Starting an Indiegogo/Kickstarter for a new Webcomic

edited April 2013 in On The Road
Hello everybody,

I have a question in which I was hoping to garner some feedback from.

I'm drawing out a plan for a new webcomic to be launched this summer, and am debating with myself whether it's a good idea to publish an Indiegogo campaign a few weeks before the launch of the website to generate some startup funding, generate some interest, and to introduce this new webcomic to the world. Keep in mind, I basically have no prior audience or fan base and this is a completely new webcomic that will be going up. We're taking steps to insure that we have a very funny and relatable script, well-designed website, and a specific target audience, so if anyone can offer their helpful advice about launching Indiegogo campaigns based around new webcomics and how successful they can be, it would be greatly appreciated!

I know big, established webcomics have had huge success with their campaigns such as Looking For Group, the Oatmeal, and SMBC, but I've never really heard anything about new, unestablished webcomics being successful with campaigns to help launch their own webcomic from scratch, which is why I'm posting this new discussion.

Nathan Bowler



  • edited April 2013
    Indiegogo works best if you already have an audience that can make your campaign go viral. Just relying on the site's passers-by may or may not work, but they see lots of those campaigns go by, so unless yours is really special (not just to you), I'd work on generating non-committal buzz first. Webcomics-related forums, Facebook, Twitter, whatever works for you.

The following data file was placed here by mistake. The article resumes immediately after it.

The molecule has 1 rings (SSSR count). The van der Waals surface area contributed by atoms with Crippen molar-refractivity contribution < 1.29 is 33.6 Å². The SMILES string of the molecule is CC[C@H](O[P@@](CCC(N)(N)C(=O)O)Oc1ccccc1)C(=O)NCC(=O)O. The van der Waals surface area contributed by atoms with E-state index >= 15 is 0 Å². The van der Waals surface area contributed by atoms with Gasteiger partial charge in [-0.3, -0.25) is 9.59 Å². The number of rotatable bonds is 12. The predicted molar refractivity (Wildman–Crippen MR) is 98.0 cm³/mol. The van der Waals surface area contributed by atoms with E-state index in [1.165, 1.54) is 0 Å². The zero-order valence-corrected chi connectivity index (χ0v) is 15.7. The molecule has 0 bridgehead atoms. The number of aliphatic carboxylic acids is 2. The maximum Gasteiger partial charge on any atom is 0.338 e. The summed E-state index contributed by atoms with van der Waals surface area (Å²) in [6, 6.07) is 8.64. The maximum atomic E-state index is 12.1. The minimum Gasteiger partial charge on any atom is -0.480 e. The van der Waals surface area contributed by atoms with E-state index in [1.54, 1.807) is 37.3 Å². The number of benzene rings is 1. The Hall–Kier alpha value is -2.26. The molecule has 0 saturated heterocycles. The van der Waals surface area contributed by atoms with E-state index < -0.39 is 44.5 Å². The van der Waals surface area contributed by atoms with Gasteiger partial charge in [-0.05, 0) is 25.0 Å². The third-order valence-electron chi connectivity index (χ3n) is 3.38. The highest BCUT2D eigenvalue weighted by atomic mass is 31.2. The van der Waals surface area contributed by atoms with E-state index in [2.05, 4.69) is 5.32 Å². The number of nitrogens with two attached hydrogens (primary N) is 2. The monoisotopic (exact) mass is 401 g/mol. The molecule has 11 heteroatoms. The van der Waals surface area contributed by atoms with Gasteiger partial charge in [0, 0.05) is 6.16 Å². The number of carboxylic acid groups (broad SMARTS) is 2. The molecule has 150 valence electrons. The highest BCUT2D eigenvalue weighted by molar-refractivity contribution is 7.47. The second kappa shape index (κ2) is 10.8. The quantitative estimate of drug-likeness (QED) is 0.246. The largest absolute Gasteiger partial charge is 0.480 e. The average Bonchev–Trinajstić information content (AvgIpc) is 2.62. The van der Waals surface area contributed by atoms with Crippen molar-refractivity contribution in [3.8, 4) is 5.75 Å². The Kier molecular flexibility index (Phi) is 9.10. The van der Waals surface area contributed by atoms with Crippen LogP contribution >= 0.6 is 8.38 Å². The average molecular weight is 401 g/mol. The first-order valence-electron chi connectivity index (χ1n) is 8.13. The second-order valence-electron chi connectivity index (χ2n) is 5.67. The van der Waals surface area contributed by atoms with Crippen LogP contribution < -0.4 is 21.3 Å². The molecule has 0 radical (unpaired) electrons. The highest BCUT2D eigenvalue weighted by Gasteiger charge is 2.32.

Once you've built up momentum, you'll be able to reconsider the Indiegogo thing. But set a fixed goal - plain old "getting paid to continue doing that webcomic" just doesn't sound as pledgeworthy as, say, "making a movie of this".
  • The successful crowdfunding campaigns that I've seen for new properties have all had either an enthusiastic existing audience for the creator (e.g. the first new comic by Will Eisner since his death!), or a sense of "mission" behind them (e.g. the first ever comic to offer a sympathetic portrayal of the much-maligned and endangered left-handed shark!)  The days when people would cruise Kickstarter looking for projects with a great idea behind them have gone the way of the left-handed shark, I'm afraid.
  • edited April 2013
    What Jason said, basically. The third possibility is that you have someone with an established audience somehow in your corner. (Matt Miner had several punk bands contributing paraphernalia to his campaign for Liberator, and Matt was a former student of Scott Snyder's, for example. I came upon Rachel Deering's Anathema because Joe Hill was an advocate.) 

    I've run two successful Kickstarter campaigns now, and thanks to and KS's own analytics, I have a pretty good idea where people came from.

    For my most recent project, I raised a little over $1300 from 77 backers.